It is an eerily familiar scenario full of dire possibilities and fatal outcomes. Like a tropical storm developing into a hurricane in the Atlantic Ocean, the current avian flu strain, H1N5, could transform into a deadly human virus capable of killing millions. The similarities don't end there. The path of a flu virus is difficult to predict, and defenses have to be in place at any time in case a viral storm attacks. The only certainty is that a killer virus will eventually appear, says Dr. Joseph Dalavisio, head of the Infectious Diseases Section at Ochsner Clinic Foundation.
"I'm sure there will be more flu pandemics," he says. "Whether it happens now or later -- it's like forecasting a hurricane."
Part of this unpredictability stems from the mutating nature of flu viruses. Christine Pearson, a spokesperson for the Centers for Disease Control (CDC), says that wild birds typically carry avian flu viruses but are immune to them. Sometimes, as in the case of H1N5, the virus "jumps" from wild birds to domestic ones, such as chickens and other poultry, that can become ill and die from the virus. If people are in close proximity to the infected birds, reports Pearson, the virus can mutate and infect humans.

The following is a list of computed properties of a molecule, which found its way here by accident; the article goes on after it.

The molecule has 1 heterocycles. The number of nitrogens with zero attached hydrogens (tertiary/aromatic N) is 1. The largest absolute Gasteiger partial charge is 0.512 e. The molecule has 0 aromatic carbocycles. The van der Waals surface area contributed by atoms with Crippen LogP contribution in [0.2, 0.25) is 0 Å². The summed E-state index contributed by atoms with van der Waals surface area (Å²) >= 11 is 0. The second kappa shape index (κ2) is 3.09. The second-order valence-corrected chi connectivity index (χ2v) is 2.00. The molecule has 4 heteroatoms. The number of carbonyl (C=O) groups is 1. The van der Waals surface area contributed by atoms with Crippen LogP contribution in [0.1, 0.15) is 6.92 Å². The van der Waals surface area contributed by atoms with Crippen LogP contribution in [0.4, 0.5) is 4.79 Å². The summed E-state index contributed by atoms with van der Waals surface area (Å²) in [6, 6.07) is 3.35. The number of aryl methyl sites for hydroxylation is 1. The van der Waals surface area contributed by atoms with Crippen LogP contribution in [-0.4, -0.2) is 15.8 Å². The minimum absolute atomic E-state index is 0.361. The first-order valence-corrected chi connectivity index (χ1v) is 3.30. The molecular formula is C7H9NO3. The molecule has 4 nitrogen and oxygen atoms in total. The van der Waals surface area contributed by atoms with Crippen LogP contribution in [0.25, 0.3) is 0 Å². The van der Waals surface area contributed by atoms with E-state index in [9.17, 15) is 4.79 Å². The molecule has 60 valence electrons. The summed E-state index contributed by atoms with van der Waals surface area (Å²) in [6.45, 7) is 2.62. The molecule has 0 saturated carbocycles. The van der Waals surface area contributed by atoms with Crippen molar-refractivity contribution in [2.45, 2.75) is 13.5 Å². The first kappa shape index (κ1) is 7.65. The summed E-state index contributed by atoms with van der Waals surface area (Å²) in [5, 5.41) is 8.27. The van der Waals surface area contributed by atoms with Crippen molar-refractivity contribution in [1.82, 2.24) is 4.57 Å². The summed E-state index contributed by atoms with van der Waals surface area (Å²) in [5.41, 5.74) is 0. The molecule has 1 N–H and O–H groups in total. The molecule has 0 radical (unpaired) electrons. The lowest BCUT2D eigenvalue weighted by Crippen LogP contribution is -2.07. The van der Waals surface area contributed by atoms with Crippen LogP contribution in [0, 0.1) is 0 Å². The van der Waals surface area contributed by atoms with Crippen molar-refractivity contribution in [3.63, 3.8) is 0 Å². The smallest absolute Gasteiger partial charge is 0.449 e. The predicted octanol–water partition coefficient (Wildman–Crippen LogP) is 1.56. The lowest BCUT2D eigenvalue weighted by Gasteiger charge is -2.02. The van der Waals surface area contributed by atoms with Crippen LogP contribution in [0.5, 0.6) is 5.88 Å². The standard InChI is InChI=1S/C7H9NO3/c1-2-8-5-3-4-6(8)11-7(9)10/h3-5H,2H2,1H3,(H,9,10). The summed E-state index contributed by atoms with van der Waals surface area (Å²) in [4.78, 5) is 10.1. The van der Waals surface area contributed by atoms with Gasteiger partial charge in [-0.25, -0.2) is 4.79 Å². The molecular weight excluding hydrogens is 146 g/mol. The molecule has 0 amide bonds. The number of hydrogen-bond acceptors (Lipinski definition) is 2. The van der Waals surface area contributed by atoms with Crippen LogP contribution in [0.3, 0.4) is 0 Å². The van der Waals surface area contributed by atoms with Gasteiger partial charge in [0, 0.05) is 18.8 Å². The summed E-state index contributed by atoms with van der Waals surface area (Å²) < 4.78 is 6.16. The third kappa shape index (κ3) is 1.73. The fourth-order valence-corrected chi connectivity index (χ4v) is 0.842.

So far, the avian virus has infected more than 120 people in Asia and half of them have died. Almost all were in close contact with sick chickens; there has been only one confirmed case of a person infecting another human. More than 150 million chickens and ducks have either died from the virus or have been slaughtered to stop the disease's spread.